Lewis Weil

testing to see if my blog linked to twitter

edit: it works!

All fall and into spring I have been working to add more wild space to my yard. This space on my sideyard is the last spot I had the materials for before shelter in place started. I smother the lawn and weeds with cardboard, and then add layer of mulch. All free materials. I don't use Amazon but people give me their cardboard and the mulch is free from the city. Its made from yard waste. It seems poetic to build native meadows out of the refuse of modern life.

This is very much an experiment. I'll share updates as the plants grow.

With everyone stuck at home there seems to be an increasig interest in sourdough baking. I have updated my sourdough cheat sheet with pictures! Let me know if you have questions of comments.

I am a big believer in being focused on the longterm. Like years, decades, or centuries from now longterm. Longterm thinking is so important to me that i don't hyphenate it, it is a word to me.

Right now the world is losing its societal mind over coronavirus. It is an awful thing but I am almost oddly unconcerned about it. I am so unconcerned that that lack of concern is concerning to me. It is a disaster without precent in decades. And I am concerned about my mom potentially getting it. Many friends are directly impacted by it.

To me I can already imagine a time when this is just a thing that happened. I've seen enough natural disasters and other outbreaks of diseases that are all now just things that have happened but at the time were all consuming. My mind is already in the place where this will just have been a thing that happened.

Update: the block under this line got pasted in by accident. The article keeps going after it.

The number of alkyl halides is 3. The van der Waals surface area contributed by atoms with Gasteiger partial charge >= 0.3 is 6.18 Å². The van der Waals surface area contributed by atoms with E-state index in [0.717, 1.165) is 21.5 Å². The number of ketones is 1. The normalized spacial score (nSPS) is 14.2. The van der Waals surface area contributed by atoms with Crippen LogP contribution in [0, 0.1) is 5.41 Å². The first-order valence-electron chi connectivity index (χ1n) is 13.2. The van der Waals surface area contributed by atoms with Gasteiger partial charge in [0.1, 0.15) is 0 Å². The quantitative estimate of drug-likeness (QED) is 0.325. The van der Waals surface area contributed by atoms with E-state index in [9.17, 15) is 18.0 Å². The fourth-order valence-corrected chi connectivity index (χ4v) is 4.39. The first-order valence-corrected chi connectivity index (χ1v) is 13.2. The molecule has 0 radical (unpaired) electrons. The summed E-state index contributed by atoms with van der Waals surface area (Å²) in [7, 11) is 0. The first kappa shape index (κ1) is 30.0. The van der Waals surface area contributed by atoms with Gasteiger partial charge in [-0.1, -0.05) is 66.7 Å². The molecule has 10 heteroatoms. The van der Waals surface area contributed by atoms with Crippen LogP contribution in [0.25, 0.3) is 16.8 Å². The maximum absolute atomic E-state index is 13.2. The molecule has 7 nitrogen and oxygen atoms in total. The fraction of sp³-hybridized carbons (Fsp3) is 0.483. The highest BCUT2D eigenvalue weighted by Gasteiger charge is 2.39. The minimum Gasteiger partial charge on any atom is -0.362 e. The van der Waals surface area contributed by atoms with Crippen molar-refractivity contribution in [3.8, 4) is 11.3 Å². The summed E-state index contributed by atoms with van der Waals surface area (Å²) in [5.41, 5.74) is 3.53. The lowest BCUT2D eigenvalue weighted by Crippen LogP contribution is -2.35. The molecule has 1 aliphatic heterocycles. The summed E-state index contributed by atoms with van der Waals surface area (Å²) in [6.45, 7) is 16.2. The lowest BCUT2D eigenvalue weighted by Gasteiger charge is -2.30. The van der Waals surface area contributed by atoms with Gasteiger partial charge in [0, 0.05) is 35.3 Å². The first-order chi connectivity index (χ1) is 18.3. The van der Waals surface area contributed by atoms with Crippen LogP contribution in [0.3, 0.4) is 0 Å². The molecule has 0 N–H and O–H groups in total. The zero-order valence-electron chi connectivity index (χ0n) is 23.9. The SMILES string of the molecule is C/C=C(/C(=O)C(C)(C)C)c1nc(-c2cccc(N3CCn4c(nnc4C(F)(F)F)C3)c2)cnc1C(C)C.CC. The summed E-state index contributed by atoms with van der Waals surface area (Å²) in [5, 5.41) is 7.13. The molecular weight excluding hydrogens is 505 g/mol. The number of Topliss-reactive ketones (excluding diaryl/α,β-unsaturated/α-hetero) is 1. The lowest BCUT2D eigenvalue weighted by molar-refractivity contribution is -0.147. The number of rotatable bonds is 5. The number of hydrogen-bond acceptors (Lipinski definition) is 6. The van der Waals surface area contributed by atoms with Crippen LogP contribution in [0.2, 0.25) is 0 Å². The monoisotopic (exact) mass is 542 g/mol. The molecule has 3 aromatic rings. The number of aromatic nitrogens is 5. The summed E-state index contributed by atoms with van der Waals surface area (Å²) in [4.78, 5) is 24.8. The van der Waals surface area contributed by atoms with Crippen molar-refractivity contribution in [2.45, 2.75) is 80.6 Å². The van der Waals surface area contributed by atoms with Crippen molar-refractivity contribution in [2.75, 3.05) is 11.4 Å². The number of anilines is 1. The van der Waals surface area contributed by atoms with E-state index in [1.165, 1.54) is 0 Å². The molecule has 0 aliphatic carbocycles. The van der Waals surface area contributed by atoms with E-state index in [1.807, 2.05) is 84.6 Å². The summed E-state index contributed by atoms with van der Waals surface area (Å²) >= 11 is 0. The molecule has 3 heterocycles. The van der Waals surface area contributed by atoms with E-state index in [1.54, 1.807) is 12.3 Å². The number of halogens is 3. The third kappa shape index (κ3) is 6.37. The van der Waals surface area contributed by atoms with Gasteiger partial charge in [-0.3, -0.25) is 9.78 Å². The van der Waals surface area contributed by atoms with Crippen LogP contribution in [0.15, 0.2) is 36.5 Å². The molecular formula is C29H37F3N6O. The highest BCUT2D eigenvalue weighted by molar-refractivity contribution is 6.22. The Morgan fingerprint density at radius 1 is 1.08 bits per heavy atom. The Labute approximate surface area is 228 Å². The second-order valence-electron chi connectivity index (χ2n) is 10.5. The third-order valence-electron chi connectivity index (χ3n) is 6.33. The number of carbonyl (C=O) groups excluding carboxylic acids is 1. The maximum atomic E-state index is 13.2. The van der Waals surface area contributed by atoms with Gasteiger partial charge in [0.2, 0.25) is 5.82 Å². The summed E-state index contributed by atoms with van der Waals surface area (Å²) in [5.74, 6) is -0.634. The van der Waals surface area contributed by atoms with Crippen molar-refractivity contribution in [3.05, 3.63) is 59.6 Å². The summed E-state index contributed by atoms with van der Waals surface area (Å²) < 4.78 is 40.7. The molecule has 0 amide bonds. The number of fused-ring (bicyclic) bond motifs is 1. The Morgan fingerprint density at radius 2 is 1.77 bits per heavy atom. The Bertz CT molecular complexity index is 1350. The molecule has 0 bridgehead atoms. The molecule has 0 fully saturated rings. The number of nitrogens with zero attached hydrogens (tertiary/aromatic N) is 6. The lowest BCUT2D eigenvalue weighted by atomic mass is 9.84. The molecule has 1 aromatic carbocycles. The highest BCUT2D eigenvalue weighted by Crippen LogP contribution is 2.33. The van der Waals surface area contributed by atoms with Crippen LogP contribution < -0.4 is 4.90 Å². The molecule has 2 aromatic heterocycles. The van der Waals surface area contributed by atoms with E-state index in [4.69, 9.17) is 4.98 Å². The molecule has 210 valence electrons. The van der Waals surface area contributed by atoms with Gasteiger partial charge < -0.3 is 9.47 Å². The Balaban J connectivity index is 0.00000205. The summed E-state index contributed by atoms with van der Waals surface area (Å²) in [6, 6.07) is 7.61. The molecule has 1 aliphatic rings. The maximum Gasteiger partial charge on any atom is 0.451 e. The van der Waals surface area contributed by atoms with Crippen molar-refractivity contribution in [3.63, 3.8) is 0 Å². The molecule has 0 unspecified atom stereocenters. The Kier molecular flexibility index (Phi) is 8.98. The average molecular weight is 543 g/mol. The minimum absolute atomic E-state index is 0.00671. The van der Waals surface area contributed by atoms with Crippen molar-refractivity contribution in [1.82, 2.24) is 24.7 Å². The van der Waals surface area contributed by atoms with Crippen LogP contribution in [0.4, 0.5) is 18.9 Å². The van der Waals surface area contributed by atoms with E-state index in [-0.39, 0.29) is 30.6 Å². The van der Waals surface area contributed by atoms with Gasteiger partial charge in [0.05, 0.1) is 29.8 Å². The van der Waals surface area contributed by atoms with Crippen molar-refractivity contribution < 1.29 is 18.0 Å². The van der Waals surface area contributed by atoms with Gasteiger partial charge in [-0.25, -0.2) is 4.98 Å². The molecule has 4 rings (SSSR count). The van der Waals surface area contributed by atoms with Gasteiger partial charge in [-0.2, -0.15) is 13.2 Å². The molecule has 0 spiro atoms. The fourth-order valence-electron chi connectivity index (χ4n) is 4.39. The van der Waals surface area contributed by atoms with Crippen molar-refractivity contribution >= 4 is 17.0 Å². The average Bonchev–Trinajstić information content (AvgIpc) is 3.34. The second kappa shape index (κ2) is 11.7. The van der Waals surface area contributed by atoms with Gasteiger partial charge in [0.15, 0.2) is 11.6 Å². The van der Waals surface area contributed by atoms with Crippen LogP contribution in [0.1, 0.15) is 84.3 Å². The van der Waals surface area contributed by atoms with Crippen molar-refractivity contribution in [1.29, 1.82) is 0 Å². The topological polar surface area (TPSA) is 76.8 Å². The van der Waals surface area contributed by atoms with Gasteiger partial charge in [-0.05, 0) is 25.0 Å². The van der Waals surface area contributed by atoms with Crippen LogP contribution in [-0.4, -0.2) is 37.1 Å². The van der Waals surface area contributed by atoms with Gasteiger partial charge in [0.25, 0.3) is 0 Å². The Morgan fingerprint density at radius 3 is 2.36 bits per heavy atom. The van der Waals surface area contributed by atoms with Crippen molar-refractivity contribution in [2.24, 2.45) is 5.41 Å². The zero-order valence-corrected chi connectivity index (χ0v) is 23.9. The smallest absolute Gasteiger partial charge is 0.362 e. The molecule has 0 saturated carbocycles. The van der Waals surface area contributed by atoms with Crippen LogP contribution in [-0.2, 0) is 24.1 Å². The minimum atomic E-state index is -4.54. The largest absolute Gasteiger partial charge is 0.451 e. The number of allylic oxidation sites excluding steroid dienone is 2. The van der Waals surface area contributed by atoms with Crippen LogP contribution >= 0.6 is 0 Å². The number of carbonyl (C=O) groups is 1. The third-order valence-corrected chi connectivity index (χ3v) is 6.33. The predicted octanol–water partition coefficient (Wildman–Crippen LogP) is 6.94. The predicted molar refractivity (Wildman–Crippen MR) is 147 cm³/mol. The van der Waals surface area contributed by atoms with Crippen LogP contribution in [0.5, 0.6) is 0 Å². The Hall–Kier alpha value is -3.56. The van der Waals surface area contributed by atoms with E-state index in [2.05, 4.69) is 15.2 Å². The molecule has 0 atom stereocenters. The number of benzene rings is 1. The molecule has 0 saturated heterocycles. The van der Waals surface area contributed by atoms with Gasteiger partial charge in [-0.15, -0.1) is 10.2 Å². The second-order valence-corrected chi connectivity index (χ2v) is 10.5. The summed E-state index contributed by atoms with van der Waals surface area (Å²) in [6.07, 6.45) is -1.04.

And obligatory bird counting volunteer badge?

I watched Dr. Katz when I was a kid and I still think about this sea cow bit

My brother and I will still say to each other, “I have a layer of blubber to keep me warm in the water.”

Whatever sea cow.

I got more flour from Barton Springs Mill, I had run out and missed using it. At first I thought using it would be a fun experiment and then I would go back to using King Arthur bread flour. Once I did switch back I really missed all the character of the Barton Springs Flour. My mix is 90% their premium all purpose flour and 10% their Rouge de Bourdeaux whole wheat. King Arthur makes a nice loaf, but this local flour just has so much more character. And the dough just feels luxurious. It isn't that much more expensive than King Arthur, this is my everyday flour now. Plus, the folks at Barton Springs Mill are super nice!

I am experimenting with the restoration technique. I am laying down cardboard and then a layer of mulch. Then seeding the mulch with a mix of Blackland Prairie seeds. If it works well this will smother the grass under the cardboard, giving the native seeds a chance to get established. Eventually the cardboard and mulch should breakdown, leaving only dirt and native plants.

This is a variation on my usual technique of laying down muslin fabric and topsoil. I have hopes that this will work as well or better. It is cheaper and uses discarded materials. It is my hope that the mulch is harder for the squirrels to disturb compared to soft soil.

I went to my first prescribed burn today with my friends John and Hazel. Burning the prairie replicates the natural fires that used to burn in the wild. Fire is an essential and natural part of the prairie ecosystem. Plus it damn cool.

Don't try this on your own. We were on a prepared site, with trained wildlife professionals and firefighters on site. As the firefighters said, there is no such thing as a controlled burn.

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